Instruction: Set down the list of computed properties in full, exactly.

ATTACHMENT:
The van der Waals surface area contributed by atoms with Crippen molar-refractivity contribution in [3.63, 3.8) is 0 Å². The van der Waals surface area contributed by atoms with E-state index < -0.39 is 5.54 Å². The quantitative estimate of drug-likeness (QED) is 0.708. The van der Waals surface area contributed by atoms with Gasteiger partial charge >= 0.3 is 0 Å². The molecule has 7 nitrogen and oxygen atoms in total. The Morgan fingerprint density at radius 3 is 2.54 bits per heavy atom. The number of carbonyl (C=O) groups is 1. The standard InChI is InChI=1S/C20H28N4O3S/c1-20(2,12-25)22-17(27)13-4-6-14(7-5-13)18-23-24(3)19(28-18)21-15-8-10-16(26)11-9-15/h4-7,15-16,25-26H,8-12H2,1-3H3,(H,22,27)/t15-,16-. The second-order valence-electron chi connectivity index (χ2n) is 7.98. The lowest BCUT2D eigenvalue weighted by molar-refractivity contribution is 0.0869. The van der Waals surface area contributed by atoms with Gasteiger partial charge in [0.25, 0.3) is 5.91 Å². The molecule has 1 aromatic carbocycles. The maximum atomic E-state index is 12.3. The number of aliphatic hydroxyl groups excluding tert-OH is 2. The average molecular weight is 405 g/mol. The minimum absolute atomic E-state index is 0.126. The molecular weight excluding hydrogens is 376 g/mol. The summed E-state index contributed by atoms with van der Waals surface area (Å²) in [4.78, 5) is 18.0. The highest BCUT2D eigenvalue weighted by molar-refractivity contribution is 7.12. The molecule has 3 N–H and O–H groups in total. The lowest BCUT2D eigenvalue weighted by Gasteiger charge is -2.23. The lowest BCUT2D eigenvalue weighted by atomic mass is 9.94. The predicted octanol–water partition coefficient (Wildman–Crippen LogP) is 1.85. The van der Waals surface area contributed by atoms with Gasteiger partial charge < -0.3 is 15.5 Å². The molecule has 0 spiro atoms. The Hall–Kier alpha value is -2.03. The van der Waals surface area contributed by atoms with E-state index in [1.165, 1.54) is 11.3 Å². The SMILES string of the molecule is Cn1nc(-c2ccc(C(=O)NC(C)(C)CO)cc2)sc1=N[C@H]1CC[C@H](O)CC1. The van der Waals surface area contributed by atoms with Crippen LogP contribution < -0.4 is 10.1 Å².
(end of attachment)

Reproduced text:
The van der Waals surface area contributed by atoms with Crippen molar-refractivity contribution in [3.63, 3.8) is 0 Å². The van der Waals surface area contributed by atoms with E-state index < -0.39 is 5.54 Å². The quantitative estimate of drug-likeness (QED) is 0.708. The van der Waals surface area contributed by atoms with Gasteiger partial charge >= 0.3 is 0 Å². The molecule has 7 nitrogen and oxygen atoms in total. The Morgan fingerprint density at radius 3 is 2.54 bits per heavy atom. The number of carbonyl (C=O) groups is 1. The standard InChI is InChI=1S/C20H28N4O3S/c1-20(2,12-25)22-17(27)13-4-6-14(7-5-13)18-23-24(3)19(28-18)21-15-8-10-16(26)11-9-15/h4-7,15-16,25-26H,8-12H2,1-3H3,(H,22,27)/t15-,16-. The second-order valence-electron chi connectivity index (χ2n) is 7.98. The lowest BCUT2D eigenvalue weighted by molar-refractivity contribution is 0.0869. The van der Waals surface area contributed by atoms with Gasteiger partial charge in [0.25, 0.3) is 5.91 Å². The molecule has 1 aromatic carbocycles. The maximum atomic E-state index is 12.3. The number of aliphatic hydroxyl groups excluding tert-OH is 2. The average molecular weight is 405 g/mol. The minimum absolute atomic E-state index is 0.126. The molecular weight excluding hydrogens is 376 g/mol. The summed E-state index contributed by atoms with van der Waals surface area (Å²) in [4.78, 5) is 18.0. The highest BCUT2D eigenvalue weighted by molar-refractivity contribution is 7.12. The molecule has 3 N–H and O–H groups in total. The lowest BCUT2D eigenvalue weighted by Gasteiger charge is -2.23. The lowest BCUT2D eigenvalue weighted by atomic mass is 9.94. The predicted octanol–water partition coefficient (Wildman–Crippen LogP) is 1.85. The van der Waals surface area contributed by atoms with Gasteiger partial charge < -0.3 is 15.5 Å². The molecule has 0 spiro atoms. The Hall–Kier alpha value is -2.03. The van der Waals surface area contributed by atoms with E-state index in [1.165, 1.54) is 11.3 Å². The SMILES string of the molecule is Cn1nc(-c2ccc(C(=O)NC(C)(C)CO)cc2)sc1=N[C@H]1CC[C@H](O)CC1. The van der Waals surface area contributed by atoms with Crippen LogP contribution < -0.4 is 10.1 Å².